MW: Well, there's a number of reasons. I mean, you can look at it very, very cynically. One is know thy enemy. Now I cannot begin to tell you how much the American people, not to mention the Brits and the Aussies back home, have been significantly misled about the nature of the enemy. I mean, I've been at press conferences under the CPA. I've been at press conferences under the interim Iraqi government. I've been to press conferences under the current regime. I've listened to all manifestation of U.S. military spokesmen, of diplomats, of ambassadors, discuss and describe the enemy. And so often, it has been wrong. And it's either because these people don't understand what they're up against, or more likely, it's that these people are not telling the public the truth about them, about the fact that they're not just one homogenous group, that there are many different motivations. And that was a very, very valuable thing to come to understand, because it's led to the point now, that we see, where we have this Bush administration opening dialogue and negotiations with the more nationalist, or Baathist elements of the insurgency. So learning that this was not one homogenous, scary boogeyman was vital to not just my and the public's understanding, but also to military intelligence and this administration's. Look what it's led to.
That's it. Hewitt is all over him. Ware says the good guys sometimes either lie or else just don't get what they're really facing. But Hewitt is smug - he has, with his impeccable logic, exposed someone who is undermining our war efforts.

Ware explains our military trusts him and uses his insights, and praises his efforts, and he's been in every major battle but two, and the bad guys have threatened to kills him any number of times, and once kidnapped him. Ware doesn't get the new discourse in America -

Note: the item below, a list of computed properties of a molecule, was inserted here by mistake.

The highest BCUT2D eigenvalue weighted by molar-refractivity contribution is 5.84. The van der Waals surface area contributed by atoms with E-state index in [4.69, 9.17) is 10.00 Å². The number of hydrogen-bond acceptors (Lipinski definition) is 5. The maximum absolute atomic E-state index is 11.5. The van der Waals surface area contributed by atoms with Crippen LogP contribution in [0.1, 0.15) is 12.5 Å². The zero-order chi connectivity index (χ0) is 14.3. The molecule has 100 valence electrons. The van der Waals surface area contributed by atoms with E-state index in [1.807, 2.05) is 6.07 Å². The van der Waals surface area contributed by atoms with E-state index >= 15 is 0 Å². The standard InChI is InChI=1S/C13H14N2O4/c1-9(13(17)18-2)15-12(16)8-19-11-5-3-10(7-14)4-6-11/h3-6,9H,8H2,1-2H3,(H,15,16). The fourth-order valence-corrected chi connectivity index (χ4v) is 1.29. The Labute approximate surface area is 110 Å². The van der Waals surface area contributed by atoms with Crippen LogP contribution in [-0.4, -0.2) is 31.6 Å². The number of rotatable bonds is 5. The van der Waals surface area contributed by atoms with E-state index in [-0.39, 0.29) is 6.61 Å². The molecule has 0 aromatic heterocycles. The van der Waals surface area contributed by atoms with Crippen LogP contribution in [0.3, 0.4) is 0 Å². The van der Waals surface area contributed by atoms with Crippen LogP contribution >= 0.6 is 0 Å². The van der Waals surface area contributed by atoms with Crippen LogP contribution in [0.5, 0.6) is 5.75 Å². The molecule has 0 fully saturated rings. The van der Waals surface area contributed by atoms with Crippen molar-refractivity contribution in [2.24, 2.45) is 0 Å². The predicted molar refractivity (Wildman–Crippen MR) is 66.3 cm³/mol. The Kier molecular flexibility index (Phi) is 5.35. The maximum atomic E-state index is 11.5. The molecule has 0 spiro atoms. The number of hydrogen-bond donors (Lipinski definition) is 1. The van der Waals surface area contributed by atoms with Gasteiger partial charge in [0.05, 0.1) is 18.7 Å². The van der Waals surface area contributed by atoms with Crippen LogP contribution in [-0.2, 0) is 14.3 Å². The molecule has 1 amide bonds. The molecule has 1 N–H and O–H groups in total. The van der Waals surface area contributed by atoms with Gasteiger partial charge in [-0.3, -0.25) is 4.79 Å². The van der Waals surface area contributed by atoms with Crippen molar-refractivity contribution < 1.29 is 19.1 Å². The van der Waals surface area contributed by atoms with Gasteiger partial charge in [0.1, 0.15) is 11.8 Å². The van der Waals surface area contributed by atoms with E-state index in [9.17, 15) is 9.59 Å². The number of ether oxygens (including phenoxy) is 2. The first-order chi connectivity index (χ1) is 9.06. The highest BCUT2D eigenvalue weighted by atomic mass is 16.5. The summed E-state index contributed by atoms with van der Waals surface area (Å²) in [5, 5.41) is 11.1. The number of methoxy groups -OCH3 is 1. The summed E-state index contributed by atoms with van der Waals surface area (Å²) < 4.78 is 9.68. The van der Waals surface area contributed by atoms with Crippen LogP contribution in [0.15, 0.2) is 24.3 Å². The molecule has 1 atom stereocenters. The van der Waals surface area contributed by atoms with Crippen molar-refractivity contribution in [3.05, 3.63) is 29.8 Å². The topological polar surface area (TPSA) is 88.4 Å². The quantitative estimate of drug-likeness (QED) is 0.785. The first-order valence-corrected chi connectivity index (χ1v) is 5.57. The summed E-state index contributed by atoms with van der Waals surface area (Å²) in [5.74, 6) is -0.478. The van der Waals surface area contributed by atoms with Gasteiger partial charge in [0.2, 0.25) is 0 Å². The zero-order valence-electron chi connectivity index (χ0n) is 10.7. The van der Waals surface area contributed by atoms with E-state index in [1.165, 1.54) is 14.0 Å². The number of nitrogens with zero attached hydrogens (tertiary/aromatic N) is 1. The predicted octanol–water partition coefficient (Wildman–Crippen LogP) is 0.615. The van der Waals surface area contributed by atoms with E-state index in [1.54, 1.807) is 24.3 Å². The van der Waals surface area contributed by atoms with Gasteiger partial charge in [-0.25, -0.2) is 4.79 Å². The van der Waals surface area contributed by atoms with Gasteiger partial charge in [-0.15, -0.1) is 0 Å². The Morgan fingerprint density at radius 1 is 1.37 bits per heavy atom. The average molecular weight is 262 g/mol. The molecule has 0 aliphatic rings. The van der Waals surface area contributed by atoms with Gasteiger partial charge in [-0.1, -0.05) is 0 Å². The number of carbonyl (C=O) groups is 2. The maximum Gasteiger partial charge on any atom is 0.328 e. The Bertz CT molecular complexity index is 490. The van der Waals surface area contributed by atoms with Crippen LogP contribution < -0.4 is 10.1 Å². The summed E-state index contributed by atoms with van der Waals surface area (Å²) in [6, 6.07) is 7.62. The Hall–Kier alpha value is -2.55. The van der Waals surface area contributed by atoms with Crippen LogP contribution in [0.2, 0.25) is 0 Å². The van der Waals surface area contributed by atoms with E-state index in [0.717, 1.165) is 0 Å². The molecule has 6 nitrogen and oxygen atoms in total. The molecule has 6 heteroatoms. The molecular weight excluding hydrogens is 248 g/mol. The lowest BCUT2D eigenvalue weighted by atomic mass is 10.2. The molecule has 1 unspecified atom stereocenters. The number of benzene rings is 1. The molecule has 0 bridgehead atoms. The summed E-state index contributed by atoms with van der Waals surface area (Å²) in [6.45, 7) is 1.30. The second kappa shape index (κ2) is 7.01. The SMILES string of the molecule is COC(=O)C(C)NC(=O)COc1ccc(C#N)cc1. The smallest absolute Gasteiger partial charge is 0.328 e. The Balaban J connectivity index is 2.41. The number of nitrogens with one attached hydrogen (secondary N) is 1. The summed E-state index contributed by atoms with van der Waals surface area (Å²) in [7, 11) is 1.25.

HH: Now that's very interesting, because that would indicate that... and I understand it, but that fear is affecting your reporting, or your candor level.

MW: ... I mean, one has to be careful about how you couch things, but it doesn't stop you reporting the facts.

HH: No, but it does, however, get to the question of whether or not media from the West should be... what's the right word, Michael Ware? It's not assisting, but providing information flow to the jihadis about whom I'm quite comfortable, and I think most Westerners are quite comfortable, just declaring to be evil, because they kill innocents, and that killing of innocents is evil, is it not, Michael?
Cool, Time Magazine's bureau chief in Baghdad has just been swift-boated live, on air, by the braver, more heroic man, who knows, like everyone the bad guys are just evil and the details beyond that don't matter, and in any event, shouldn't be discussed, as in this - "Michael Ware, what is the difference between what you've been doing, especially with the jihadists, though to a certain extent with the insurgents as well, and say a World War II-era reporter making numerous trips to the German side to talk with the Nazis, and then coming back and being ambivalent about reporting on the Nazis, or being candid about the Nazis.

Ah ha! The Nazi gambit. That always works in complex arguments. It simplifies matters. Ware must like Hitler, or something.

And as for relative risk and bravery, we get this -
HH: I'm really fascinated by the question of whether or not it's ever good journalism to consort with the enemy in search of interesting stories. And there's not denying, Michael, where you get scoops. It's fascinating to read. You've got a great deal of courage, of physical courage, in doing this. So no one's denying that. I'm just wondering whether or not there's a line that you have in your mind reconciled yourself to crossing not once, but scores and scores of times, to report on the enemy, and whether or not that's a good thing. And you think it is, I think I hear you saying, because the public will not otherwise know what it is that you're reporting. Is that a fair summary?

MW: That is fairly accurate, and let's look at it this way. I mean, you're sitting back in a comfortable radio studio, far from the realities of this war.

HH: Actually, Michael, let me interrupt you.

MW: If anyone has a right...

HH: Michael, one second.

MW: If anyone has a right to complain, that's what...

HH: I'm sitting in the Empire State Building. Michael, I'm sitting in the Empire State Building, which has been in the past, and could be again, a target. Because in downtown Manhattan, it's not comfortable, although it's a lot safer than where you are, people always are three miles away from where the jihadis last spoke in America. So that's...civilians have a stake in this. Although you are on the front line, this was the front line four and a half years ago.